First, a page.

I am not known for my love of musicals. I have enjoyed some of the classics immensely – Phantom of the Opera with my mum was amazing, for example – but others truly are a mystery. I have no idea how the hell Cats lasted longer than a week (it’s all about Memory, I suppose), and why, oh why, couldn’t everyone see that Mamma Mia was just ABBA songs, strung together by a plot so thin, it was pretty much transparent?
The think last straw came when I took the girls to see Little Women many years ago – get this – as a BIRTHDAY SURPRISE FOR EVA. It was so awful, and the theatre was so hot, and it went for so long, I can still vividly remember thinking that I might just burst into tears if they broke into song one more time…and not the good kind. No wonder she is putting her foot down here.
But, heck, I’m on Broadway, and I think that means I should see a show. Accordingly, I did some careful research.
Charlie and the Chocolate Factory? No.
Cats? *giggle* No.
Home for the Holidays? (a Christmas treat, starring the winner of The Voice, and some “YouTube sensations”). Ugh, an emphatic no.
Enter: The Band’s Visit, selected based on this review by my new favourite newspaper, The New York Times. The research told me it was a good choice, but, on the off-chance it turned out to be arduous, it was a very manageable 90 minutes long.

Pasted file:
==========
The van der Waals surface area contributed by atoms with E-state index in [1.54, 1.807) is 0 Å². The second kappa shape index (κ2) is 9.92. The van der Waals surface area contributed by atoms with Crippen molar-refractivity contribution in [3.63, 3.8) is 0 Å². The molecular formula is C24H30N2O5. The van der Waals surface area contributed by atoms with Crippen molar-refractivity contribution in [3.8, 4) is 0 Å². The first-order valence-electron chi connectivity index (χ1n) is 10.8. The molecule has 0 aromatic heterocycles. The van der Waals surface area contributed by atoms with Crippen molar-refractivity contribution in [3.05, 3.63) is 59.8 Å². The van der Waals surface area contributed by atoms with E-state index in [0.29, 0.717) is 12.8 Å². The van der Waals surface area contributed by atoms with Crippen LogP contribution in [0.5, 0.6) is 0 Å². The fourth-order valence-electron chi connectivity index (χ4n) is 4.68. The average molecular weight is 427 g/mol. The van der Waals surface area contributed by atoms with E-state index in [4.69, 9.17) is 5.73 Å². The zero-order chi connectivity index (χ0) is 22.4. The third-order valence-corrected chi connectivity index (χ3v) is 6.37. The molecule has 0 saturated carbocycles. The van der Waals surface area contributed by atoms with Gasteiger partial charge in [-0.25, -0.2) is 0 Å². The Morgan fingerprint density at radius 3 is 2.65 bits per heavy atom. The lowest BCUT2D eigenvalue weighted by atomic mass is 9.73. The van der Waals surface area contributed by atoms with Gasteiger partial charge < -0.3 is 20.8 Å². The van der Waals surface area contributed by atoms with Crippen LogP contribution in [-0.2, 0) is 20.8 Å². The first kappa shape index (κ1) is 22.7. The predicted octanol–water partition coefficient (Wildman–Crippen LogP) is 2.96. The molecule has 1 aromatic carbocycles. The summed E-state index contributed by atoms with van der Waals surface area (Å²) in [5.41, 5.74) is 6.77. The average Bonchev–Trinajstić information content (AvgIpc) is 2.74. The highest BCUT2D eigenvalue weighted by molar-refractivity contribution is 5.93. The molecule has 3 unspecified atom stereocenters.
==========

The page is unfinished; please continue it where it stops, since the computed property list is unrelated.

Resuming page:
On my way, I stopped to take a picture of “Jerry Orbach Way”, to remind me to re-watch every single episode of NYPD Blue when I get home (and Sex and the City…and pretty much everything that is set in New York).
My seat wasn’t great, but it wasn’t a huge theatre either, so I wasn’t concerned. I was seated beside Estelle and Linda, with whom I soon began a conversation. Estelle, who looked to be in her eighties, had seen the show once already, and was there a second time in order to bring her daughter, Linda, who was visiting from Boston.
“You must know, it’s simply wonderful. I’m so happy to be seeing it again.”
(you really have to imagine this with loud, New York accents)
We were off to a promising start!
A grey-bearded gent (let’s call him Ed) soon stopped at the end of our row and announced loudly, whilst motioning towards us, “Someone is sitting in my seat. I’m supposed to be here, so someone must be in my seat”.